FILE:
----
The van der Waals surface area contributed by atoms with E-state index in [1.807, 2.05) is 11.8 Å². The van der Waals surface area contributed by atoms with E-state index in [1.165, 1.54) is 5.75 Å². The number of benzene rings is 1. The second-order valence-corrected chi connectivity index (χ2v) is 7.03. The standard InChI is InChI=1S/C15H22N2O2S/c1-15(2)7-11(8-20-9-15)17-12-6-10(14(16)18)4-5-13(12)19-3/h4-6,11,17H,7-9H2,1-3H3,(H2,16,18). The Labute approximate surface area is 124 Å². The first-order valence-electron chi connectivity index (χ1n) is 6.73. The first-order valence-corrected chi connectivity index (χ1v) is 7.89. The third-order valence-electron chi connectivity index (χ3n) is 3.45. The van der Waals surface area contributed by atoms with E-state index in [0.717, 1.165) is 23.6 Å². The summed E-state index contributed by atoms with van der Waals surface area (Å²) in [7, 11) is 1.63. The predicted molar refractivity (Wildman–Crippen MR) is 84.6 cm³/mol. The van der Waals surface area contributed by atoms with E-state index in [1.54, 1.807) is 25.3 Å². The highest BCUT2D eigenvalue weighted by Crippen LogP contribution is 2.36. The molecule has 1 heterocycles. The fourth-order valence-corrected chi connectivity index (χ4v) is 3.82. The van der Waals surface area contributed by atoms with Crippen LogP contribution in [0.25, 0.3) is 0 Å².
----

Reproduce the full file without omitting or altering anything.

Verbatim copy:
The van der Waals surface area contributed by atoms with E-state index in [1.807, 2.05) is 11.8 Å². The van der Waals surface area contributed by atoms with E-state index in [1.165, 1.54) is 5.75 Å². The number of benzene rings is 1. The second-order valence-corrected chi connectivity index (χ2v) is 7.03. The standard InChI is InChI=1S/C15H22N2O2S/c1-15(2)7-11(8-20-9-15)17-12-6-10(14(16)18)4-5-13(12)19-3/h4-6,11,17H,7-9H2,1-3H3,(H2,16,18). The Labute approximate surface area is 124 Å². The first-order valence-electron chi connectivity index (χ1n) is 6.73. The first-order valence-corrected chi connectivity index (χ1v) is 7.89. The third-order valence-electron chi connectivity index (χ3n) is 3.45. The van der Waals surface area contributed by atoms with E-state index in [0.717, 1.165) is 23.6 Å². The summed E-state index contributed by atoms with van der Waals surface area (Å²) in [7, 11) is 1.63. The predicted molar refractivity (Wildman–Crippen MR) is 84.6 cm³/mol. The van der Waals surface area contributed by atoms with E-state index in [1.54, 1.807) is 25.3 Å². The highest BCUT2D eigenvalue weighted by Crippen LogP contribution is 2.36. The molecule has 1 heterocycles. The fourth-order valence-corrected chi connectivity index (χ4v) is 3.82. The van der Waals surface area contributed by atoms with Crippen LogP contribution in [0.25, 0.3) is 0 Å².